Last Updated: March 20, 2021, 2:40 pm

DSU student’s memory lives on in DSU family hearts


The Multicultural Inclusion Student Association held a vigil in the honor of Samuela Tupola following his tragic death. Those close to him spoke of the impact he had on those around him through his ambition and passion for charity. Photo by Breanna Biorato

Samuela Tupola, president of the Multicultural Inclusion Student Association and junior communication studies major from Salt Lake City, who died after a car accident the morning of March 13, left behind a legacy of hard work making the community and world better.

“He leaves a big hole; Sam made an impact on so many people with his infectious smile, and he was an enthusiastic, positive person,” said Mike Nelson, assistant director of the Multicultural Inclusion Center. “This was a club officer and a resident assistant who is in touch with hundreds of students.” 

Nelson said Tupola was a social justice warrior and was working to find ways to fight for inclusion and equality. 

“He was about equality, equity and inclusion, and the work that he was doing in the community was amazing,” Nelson said. “He was involved with non-profit organizations doing advocacy work, starting with the death of George Floyd.”

DSU held a campus-wide vigil in memory of Tupola March 18 at the O.C. Tanner Fountain.

It consisted of writing thoughts and messages about Tupola on paper hearts, the lighting of vigil candles to remember him, and speeches from teachers and family members.

Tasha Toy, director of the MIC and chief diversity officer, and Nelson spoke of his ambition and passion for charity and making an impact on the world. His family was given a medal from the DSU Police Department for Tupola’s impact and help to the campus. Afterward, some family members spoke about Tupola. 

“My brother’s always seen Dixie as his second home ever since he came here to the university,” said Soseti Tupola, Samuela Tupola’s younger brother. “It’s really a blessing to be here tonight and be able to see all the students and friends and family he was able to make here at Dixie State.”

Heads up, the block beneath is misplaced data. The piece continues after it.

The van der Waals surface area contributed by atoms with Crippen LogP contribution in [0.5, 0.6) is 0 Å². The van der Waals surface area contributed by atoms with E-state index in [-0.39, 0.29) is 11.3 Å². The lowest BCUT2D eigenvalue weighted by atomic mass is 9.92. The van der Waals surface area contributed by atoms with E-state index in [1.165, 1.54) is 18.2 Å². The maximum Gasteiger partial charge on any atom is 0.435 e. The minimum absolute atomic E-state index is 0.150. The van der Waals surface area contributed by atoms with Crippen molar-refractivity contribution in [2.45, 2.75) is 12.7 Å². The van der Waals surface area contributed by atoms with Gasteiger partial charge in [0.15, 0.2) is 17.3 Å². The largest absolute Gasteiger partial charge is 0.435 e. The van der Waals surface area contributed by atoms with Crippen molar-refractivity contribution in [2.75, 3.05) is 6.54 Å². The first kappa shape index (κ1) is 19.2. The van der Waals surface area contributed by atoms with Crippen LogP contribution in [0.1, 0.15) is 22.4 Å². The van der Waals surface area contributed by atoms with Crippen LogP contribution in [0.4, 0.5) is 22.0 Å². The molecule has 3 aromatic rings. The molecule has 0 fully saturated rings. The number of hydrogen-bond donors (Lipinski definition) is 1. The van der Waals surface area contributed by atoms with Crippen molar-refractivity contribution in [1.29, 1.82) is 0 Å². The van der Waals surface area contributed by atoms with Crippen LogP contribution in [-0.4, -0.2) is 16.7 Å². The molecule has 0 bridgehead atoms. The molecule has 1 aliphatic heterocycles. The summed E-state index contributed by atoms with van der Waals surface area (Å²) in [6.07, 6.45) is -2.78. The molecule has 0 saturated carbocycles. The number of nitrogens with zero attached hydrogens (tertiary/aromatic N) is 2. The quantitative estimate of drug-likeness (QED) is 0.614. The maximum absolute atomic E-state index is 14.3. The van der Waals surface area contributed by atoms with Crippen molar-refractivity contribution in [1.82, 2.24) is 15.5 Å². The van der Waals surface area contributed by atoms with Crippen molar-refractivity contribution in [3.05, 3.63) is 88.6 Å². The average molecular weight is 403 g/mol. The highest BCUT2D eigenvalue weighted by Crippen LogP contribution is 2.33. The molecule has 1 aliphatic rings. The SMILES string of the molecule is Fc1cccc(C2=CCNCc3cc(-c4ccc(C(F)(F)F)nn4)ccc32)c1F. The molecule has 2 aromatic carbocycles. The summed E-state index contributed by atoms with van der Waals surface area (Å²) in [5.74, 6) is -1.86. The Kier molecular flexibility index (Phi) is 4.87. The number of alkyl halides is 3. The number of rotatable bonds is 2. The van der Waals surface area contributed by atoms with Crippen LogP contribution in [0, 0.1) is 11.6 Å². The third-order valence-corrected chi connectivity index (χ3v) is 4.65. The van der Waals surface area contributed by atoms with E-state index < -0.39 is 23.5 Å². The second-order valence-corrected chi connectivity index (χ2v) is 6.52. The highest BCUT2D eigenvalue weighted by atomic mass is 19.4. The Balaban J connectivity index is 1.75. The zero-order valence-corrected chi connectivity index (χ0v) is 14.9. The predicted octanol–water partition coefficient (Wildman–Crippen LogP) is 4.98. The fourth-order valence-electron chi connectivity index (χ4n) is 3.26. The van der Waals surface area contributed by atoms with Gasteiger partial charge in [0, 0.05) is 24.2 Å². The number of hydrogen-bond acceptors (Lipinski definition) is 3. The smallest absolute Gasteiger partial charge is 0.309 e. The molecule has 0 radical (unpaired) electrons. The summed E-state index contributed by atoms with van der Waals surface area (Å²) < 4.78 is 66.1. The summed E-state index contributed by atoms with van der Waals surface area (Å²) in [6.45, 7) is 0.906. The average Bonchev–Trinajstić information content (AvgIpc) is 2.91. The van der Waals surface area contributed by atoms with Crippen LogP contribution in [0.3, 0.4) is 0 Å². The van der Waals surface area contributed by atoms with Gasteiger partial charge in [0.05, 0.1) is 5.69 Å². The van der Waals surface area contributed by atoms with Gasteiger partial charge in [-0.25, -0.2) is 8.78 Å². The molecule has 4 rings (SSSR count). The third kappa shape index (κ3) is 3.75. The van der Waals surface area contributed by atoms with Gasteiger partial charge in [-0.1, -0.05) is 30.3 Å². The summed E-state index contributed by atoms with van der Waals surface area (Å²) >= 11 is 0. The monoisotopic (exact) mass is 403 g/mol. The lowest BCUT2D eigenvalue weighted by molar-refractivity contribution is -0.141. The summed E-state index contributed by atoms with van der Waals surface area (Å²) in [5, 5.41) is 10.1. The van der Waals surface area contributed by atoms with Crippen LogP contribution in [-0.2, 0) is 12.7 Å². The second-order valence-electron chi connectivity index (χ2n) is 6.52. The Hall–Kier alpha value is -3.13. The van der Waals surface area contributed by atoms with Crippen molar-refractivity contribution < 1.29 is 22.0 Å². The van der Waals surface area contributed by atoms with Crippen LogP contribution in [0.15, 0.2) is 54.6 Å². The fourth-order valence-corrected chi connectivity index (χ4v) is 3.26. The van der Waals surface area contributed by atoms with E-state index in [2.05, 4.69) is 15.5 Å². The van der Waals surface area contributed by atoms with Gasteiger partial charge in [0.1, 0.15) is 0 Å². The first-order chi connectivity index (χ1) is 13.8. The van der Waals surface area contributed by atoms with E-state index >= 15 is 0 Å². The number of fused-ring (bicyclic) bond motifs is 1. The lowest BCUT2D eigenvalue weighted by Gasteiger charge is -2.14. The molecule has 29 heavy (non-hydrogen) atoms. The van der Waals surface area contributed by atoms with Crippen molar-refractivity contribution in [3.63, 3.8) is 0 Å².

Soseti Tupola said he was very appreciative of everything that the faculty and staff has done for his brother. 

“I would like to start of by saying how humbled I am to be able to see the power and influence of one person,” Samuela Tupola’s aunt said. “Sam was a person who was the most caring and compassionate person.”

His aunt said he would make an effort to talk and make friends with everyone because he didn’t care where one came from or their status, but it was about you as a person. 

“He’s going to be greatly, greatly missed,” Samuela Tupola’s aunt said. “I hope each of you continue to appreciate that you are at a wonderful university and that each of you have so much power as one person.”

At the end of the vigil, Toy encouraged the attendees to bring paper hearts everyone made to the wall designated to remember and honor Tupola on the Human Performance Center Building.

This spot was chosen because of Tupola’s passion for fitness and health and because that was one place on campus he could be commonly found, Toy said.

MISA will be holding a celebratory block party for Tupola as part of its Diversity Week on March 26 at the Encampment Mall. The event is called “Sam’s Playlist: More Life Celebration,” and they will be playing Tupola’s Spotify playlist to honor him at the event.

Toy said she wants anyone who is grieving and struggling with Tupola’s death to reach out to the Booth Wellness Center, which is offering grief sessions and group therapy for those who would like to use their resources.

“I would say not to just mourn but to carry on his passion is what is necessary,” Toy said. “That is a good way of making sure his legacy continues.”